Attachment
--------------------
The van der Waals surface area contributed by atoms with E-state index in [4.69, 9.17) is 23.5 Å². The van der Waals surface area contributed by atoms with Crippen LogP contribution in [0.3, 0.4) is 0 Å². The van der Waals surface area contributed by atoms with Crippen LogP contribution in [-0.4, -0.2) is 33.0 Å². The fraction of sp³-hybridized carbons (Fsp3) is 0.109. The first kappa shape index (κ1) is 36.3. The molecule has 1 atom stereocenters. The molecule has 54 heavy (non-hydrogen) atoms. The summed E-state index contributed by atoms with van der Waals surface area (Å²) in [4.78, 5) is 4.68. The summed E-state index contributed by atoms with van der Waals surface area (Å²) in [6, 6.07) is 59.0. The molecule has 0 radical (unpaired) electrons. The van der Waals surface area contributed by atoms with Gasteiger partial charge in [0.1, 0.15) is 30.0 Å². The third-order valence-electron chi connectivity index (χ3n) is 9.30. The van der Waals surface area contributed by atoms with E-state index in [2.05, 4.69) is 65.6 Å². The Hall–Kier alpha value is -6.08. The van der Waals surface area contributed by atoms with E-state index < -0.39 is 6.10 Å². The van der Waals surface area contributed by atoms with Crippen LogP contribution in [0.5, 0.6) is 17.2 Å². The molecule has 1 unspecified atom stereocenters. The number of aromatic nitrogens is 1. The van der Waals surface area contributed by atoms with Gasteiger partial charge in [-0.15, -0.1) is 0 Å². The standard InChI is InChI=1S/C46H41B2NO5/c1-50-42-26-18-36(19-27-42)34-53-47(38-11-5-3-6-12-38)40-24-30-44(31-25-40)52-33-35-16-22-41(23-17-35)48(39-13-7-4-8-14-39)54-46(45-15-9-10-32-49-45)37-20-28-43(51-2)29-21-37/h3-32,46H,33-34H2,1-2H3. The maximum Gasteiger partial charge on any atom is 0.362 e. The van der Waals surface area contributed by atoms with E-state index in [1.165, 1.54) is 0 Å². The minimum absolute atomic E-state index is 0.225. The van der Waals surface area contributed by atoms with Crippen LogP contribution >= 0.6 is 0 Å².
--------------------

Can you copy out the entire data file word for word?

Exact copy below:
The van der Waals surface area contributed by atoms with E-state index in [4.69, 9.17) is 23.5 Å². The van der Waals surface area contributed by atoms with Crippen LogP contribution in [0.3, 0.4) is 0 Å². The van der Waals surface area contributed by atoms with Crippen LogP contribution in [-0.4, -0.2) is 33.0 Å². The fraction of sp³-hybridized carbons (Fsp3) is 0.109. The first kappa shape index (κ1) is 36.3. The molecule has 1 atom stereocenters. The molecule has 54 heavy (non-hydrogen) atoms. The summed E-state index contributed by atoms with van der Waals surface area (Å²) in [4.78, 5) is 4.68. The summed E-state index contributed by atoms with van der Waals surface area (Å²) in [6, 6.07) is 59.0. The molecule has 0 radical (unpaired) electrons. The van der Waals surface area contributed by atoms with Gasteiger partial charge in [0.1, 0.15) is 30.0 Å². The third-order valence-electron chi connectivity index (χ3n) is 9.30. The van der Waals surface area contributed by atoms with E-state index in [2.05, 4.69) is 65.6 Å². The Hall–Kier alpha value is -6.08. The van der Waals surface area contributed by atoms with E-state index < -0.39 is 6.10 Å². The van der Waals surface area contributed by atoms with Crippen LogP contribution in [0.5, 0.6) is 17.2 Å². The molecule has 1 unspecified atom stereocenters. The number of aromatic nitrogens is 1. The van der Waals surface area contributed by atoms with Gasteiger partial charge in [-0.15, -0.1) is 0 Å². The standard InChI is InChI=1S/C46H41B2NO5/c1-50-42-26-18-36(19-27-42)34-53-47(38-11-5-3-6-12-38)40-24-30-44(31-25-40)52-33-35-16-22-41(23-17-35)48(39-13-7-4-8-14-39)54-46(45-15-9-10-32-49-45)37-20-28-43(51-2)29-21-37/h3-32,46H,33-34H2,1-2H3. The maximum Gasteiger partial charge on any atom is 0.362 e. The van der Waals surface area contributed by atoms with E-state index in [1.165, 1.54) is 0 Å². The minimum absolute atomic E-state index is 0.225. The van der Waals surface area contributed by atoms with Crippen LogP contribution >= 0.6 is 0 Å².